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Old 06-24-2011, 01:33 AM
nalysale nalysale is offline
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Re: Do art teacher's need to be good at all/most mediums to teach art?

hi all
I am not a teacher but any art need good effort and as said art is life.Those wanting to become art teachers need not only the knowledge of the art itself but also knowledge of different techniques like painting, drawing and sculpting, as well as the various teaching methods to suit for students of different ages and skill levels.A degree in Fine Arts can hone an aspiring teacher to develop a variety of artistic skills and techniques. There a lot of universities and colleges that offer a degree in fine arts, as well as Art education programs that bridge a bachelor's degree intro teacher training.
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Old 09-15-2011, 10:50 AM
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Re: Do art teacher's need to be good at all/most mediums to teach art?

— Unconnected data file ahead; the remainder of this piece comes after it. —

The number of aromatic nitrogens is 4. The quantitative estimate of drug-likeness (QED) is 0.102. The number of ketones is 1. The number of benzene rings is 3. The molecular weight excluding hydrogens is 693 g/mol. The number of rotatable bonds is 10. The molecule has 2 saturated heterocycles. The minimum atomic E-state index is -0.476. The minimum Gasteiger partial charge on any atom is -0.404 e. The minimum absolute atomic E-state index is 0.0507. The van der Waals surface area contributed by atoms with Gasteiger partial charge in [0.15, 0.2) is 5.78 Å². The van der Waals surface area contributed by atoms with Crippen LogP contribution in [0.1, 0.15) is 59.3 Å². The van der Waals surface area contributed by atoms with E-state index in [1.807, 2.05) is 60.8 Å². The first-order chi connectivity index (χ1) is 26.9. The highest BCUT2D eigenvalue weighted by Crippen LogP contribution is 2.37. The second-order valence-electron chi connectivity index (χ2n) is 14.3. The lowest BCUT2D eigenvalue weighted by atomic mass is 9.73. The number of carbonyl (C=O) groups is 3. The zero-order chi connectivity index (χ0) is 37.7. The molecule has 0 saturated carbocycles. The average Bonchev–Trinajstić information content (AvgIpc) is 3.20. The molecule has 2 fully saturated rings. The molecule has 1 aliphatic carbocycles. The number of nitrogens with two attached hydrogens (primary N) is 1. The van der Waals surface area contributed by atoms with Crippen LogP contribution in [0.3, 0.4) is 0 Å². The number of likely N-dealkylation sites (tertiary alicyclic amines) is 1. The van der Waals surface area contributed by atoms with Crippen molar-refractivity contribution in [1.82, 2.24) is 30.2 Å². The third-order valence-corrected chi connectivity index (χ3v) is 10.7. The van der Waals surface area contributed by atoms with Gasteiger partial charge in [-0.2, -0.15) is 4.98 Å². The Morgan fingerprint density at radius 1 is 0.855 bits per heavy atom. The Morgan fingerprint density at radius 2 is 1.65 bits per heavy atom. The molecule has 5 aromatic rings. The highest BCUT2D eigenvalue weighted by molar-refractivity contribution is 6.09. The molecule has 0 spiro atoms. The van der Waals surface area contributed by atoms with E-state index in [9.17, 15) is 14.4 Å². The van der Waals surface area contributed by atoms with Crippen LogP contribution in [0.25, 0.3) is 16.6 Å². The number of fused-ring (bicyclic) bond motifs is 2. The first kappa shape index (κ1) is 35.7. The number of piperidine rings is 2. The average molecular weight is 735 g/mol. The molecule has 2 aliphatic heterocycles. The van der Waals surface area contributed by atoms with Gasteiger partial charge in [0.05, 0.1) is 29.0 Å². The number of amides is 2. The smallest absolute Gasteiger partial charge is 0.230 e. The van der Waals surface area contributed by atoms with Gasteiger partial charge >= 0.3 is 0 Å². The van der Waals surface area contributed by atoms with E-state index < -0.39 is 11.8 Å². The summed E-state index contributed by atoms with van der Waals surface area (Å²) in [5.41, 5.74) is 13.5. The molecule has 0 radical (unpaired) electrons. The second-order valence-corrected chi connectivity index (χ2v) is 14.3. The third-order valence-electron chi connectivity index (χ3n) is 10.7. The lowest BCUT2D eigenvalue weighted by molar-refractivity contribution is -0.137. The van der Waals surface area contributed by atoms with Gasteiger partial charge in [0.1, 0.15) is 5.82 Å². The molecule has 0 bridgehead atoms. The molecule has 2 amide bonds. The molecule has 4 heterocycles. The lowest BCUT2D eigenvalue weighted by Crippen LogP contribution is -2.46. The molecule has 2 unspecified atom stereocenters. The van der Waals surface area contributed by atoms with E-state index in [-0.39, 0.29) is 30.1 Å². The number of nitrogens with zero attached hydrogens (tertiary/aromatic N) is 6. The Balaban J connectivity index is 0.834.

Good points here, and I'll add that schools at least in the US are cutting art program budgets severely or entirely, and more of us artists are having to step in and pick up where the budget left off. Better we step in than parents with no art knowledge trying to cover the bases, so even if you do not have kids, but would not mind volunteering a few hours a week, please check your local schools as they need true artists stepping up.....but ironically I am at least seeing that it is increasing the conversation surrounding art in the schools, perhaps increasing the creative programs and "festivals" being considered, and hopefully good can come of what seemed awful. My suggestions are being met with "all ears" whereas before I'd guess that they'd have said "we have enough." And the inherently talented students are really standing out, and that is so much fun, to see that and recognize that and wonder how we might have looked at that age......and I see it as an opportunity to bring freshness back to my art, being inspired by youthful art.